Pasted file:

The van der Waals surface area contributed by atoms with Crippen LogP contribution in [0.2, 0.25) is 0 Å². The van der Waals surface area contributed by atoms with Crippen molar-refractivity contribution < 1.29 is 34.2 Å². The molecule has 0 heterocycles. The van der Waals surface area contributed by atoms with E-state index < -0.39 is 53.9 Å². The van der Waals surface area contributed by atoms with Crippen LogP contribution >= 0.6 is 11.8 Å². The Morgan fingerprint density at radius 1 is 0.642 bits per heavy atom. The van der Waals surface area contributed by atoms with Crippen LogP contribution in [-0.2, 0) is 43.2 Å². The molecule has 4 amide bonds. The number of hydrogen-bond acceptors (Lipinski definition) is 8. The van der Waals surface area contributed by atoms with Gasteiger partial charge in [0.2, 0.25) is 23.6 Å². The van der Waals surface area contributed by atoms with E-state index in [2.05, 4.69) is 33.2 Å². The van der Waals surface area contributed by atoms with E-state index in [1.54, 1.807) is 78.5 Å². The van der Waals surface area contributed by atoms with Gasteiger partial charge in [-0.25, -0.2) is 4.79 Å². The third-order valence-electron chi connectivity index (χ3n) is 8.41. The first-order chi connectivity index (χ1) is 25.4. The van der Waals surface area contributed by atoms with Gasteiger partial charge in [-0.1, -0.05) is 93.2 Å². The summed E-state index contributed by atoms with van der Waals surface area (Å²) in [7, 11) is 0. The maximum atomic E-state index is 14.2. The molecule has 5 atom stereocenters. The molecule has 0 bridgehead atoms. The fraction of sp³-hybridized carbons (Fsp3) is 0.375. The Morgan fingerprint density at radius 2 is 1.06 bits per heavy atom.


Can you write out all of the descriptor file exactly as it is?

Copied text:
The van der Waals surface area contributed by atoms with Crippen LogP contribution in [0.2, 0.25) is 0 Å². The van der Waals surface area contributed by atoms with Crippen molar-refractivity contribution < 1.29 is 34.2 Å². The molecule has 0 heterocycles. The van der Waals surface area contributed by atoms with E-state index < -0.39 is 53.9 Å². The van der Waals surface area contributed by atoms with Crippen LogP contribution >= 0.6 is 11.8 Å². The Morgan fingerprint density at radius 1 is 0.642 bits per heavy atom. The van der Waals surface area contributed by atoms with Crippen LogP contribution in [-0.2, 0) is 43.2 Å². The molecule has 4 amide bonds. The number of hydrogen-bond acceptors (Lipinski definition) is 8. The van der Waals surface area contributed by atoms with Gasteiger partial charge in [0.2, 0.25) is 23.6 Å². The van der Waals surface area contributed by atoms with E-state index in [2.05, 4.69) is 33.2 Å². The van der Waals surface area contributed by atoms with E-state index in [1.54, 1.807) is 78.5 Å². The van der Waals surface area contributed by atoms with Gasteiger partial charge in [-0.25, -0.2) is 4.79 Å². The third-order valence-electron chi connectivity index (χ3n) is 8.41. The first-order chi connectivity index (χ1) is 25.4. The van der Waals surface area contributed by atoms with Gasteiger partial charge in [-0.1, -0.05) is 93.2 Å². The summed E-state index contributed by atoms with van der Waals surface area (Å²) in [7, 11) is 0. The maximum atomic E-state index is 14.2. The molecule has 5 atom stereocenters. The molecule has 0 bridgehead atoms. The fraction of sp³-hybridized carbons (Fsp3) is 0.375. The Morgan fingerprint density at radius 2 is 1.06 bits per heavy atom.